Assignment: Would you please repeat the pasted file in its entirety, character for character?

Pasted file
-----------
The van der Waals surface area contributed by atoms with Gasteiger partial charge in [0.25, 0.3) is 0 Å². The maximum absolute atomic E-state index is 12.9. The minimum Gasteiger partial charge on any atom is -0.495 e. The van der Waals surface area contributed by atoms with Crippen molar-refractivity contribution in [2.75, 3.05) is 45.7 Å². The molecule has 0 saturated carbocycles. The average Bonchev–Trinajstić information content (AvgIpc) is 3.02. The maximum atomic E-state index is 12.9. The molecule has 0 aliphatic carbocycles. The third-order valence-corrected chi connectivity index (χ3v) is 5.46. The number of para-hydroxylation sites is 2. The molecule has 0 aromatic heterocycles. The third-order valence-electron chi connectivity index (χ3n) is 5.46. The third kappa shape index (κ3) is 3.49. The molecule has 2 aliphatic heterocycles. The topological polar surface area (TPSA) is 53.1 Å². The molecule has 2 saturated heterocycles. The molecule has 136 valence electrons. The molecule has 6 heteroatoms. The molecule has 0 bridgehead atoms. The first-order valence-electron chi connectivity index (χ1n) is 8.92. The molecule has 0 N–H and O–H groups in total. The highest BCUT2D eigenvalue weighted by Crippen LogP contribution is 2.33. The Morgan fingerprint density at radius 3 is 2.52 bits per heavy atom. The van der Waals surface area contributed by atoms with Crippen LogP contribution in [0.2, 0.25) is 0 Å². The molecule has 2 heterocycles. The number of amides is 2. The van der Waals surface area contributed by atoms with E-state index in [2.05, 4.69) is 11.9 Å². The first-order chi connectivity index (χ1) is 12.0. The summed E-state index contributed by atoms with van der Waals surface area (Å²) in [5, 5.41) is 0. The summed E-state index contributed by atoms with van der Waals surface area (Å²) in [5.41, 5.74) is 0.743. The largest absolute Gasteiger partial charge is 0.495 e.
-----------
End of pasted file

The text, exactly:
The van der Waals surface area contributed by atoms with Gasteiger partial charge in [0.25, 0.3) is 0 Å². The maximum absolute atomic E-state index is 12.9. The minimum Gasteiger partial charge on any atom is -0.495 e. The van der Waals surface area contributed by atoms with Crippen molar-refractivity contribution in [2.75, 3.05) is 45.7 Å². The molecule has 0 saturated carbocycles. The average Bonchev–Trinajstić information content (AvgIpc) is 3.02. The maximum atomic E-state index is 12.9. The molecule has 0 aliphatic carbocycles. The third-order valence-corrected chi connectivity index (χ3v) is 5.46. The number of para-hydroxylation sites is 2. The molecule has 0 aromatic heterocycles. The third-order valence-electron chi connectivity index (χ3n) is 5.46. The third kappa shape index (κ3) is 3.49. The molecule has 2 aliphatic heterocycles. The topological polar surface area (TPSA) is 53.1 Å². The molecule has 2 saturated heterocycles. The molecule has 136 valence electrons. The molecule has 6 heteroatoms. The molecule has 0 bridgehead atoms. The first-order valence-electron chi connectivity index (χ1n) is 8.92. The molecule has 0 N–H and O–H groups in total. The highest BCUT2D eigenvalue weighted by Crippen LogP contribution is 2.33. The Morgan fingerprint density at radius 3 is 2.52 bits per heavy atom. The van der Waals surface area contributed by atoms with Crippen LogP contribution in [0.2, 0.25) is 0 Å². The molecule has 2 heterocycles. The number of amides is 2. The van der Waals surface area contributed by atoms with E-state index in [2.05, 4.69) is 11.9 Å². The first-order chi connectivity index (χ1) is 12.0. The summed E-state index contributed by atoms with van der Waals surface area (Å²) in [5, 5.41) is 0. The summed E-state index contributed by atoms with van der Waals surface area (Å²) in [5.41, 5.74) is 0.743. The largest absolute Gasteiger partial charge is 0.495 e.